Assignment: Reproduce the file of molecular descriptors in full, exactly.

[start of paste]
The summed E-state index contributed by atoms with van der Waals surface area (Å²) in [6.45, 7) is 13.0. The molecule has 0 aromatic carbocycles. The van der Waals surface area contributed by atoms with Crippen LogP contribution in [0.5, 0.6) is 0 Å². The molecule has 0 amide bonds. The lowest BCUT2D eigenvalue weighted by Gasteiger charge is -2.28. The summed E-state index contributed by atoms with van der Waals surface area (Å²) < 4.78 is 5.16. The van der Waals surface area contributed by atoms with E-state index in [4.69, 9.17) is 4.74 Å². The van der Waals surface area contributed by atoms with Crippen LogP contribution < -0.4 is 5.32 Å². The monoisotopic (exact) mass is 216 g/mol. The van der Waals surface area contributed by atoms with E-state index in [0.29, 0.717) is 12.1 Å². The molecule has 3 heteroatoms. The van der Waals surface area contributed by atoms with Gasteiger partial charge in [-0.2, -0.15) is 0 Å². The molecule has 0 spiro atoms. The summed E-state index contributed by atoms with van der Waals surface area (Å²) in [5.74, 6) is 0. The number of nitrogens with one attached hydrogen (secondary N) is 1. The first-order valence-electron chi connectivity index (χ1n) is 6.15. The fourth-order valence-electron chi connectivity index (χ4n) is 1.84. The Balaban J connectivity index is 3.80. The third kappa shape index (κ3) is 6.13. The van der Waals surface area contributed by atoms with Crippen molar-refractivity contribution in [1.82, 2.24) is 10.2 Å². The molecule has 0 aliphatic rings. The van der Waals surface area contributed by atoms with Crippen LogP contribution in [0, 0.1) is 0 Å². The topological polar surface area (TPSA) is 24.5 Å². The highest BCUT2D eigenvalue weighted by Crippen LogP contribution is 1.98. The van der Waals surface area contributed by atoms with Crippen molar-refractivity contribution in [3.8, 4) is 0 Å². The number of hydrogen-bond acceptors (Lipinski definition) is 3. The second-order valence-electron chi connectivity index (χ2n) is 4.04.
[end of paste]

The summed E-state index contributed by atoms with van der Waals surface area (Å²) in [6.45, 7) is 13.0. The molecule has 0 aromatic carbocycles. The van der Waals surface area contributed by atoms with Crippen LogP contribution in [0.5, 0.6) is 0 Å². The molecule has 0 amide bonds. The lowest BCUT2D eigenvalue weighted by Gasteiger charge is -2.28. The summed E-state index contributed by atoms with van der Waals surface area (Å²) < 4.78 is 5.16. The van der Waals surface area contributed by atoms with E-state index in [4.69, 9.17) is 4.74 Å². The van der Waals surface area contributed by atoms with Crippen LogP contribution < -0.4 is 5.32 Å². The monoisotopic (exact) mass is 216 g/mol. The van der Waals surface area contributed by atoms with E-state index in [0.29, 0.717) is 12.1 Å². The molecule has 3 heteroatoms. The van der Waals surface area contributed by atoms with Gasteiger partial charge in [-0.2, -0.15) is 0 Å². The molecule has 0 spiro atoms. The summed E-state index contributed by atoms with van der Waals surface area (Å²) in [5.74, 6) is 0. The number of nitrogens with one attached hydrogen (secondary N) is 1. The first-order valence-electron chi connectivity index (χ1n) is 6.15. The fourth-order valence-electron chi connectivity index (χ4n) is 1.84. The Balaban J connectivity index is 3.80. The third kappa shape index (κ3) is 6.13. The van der Waals surface area contributed by atoms with Crippen molar-refractivity contribution in [1.82, 2.24) is 10.2 Å². The molecule has 0 aliphatic rings. The van der Waals surface area contributed by atoms with Crippen LogP contribution in [0, 0.1) is 0 Å². The topological polar surface area (TPSA) is 24.5 Å². The highest BCUT2D eigenvalue weighted by Crippen LogP contribution is 1.98. The van der Waals surface area contributed by atoms with Crippen molar-refractivity contribution in [3.8, 4) is 0 Å². The number of hydrogen-bond acceptors (Lipinski definition) is 3. The second-order valence-electron chi connectivity index (χ2n) is 4.04.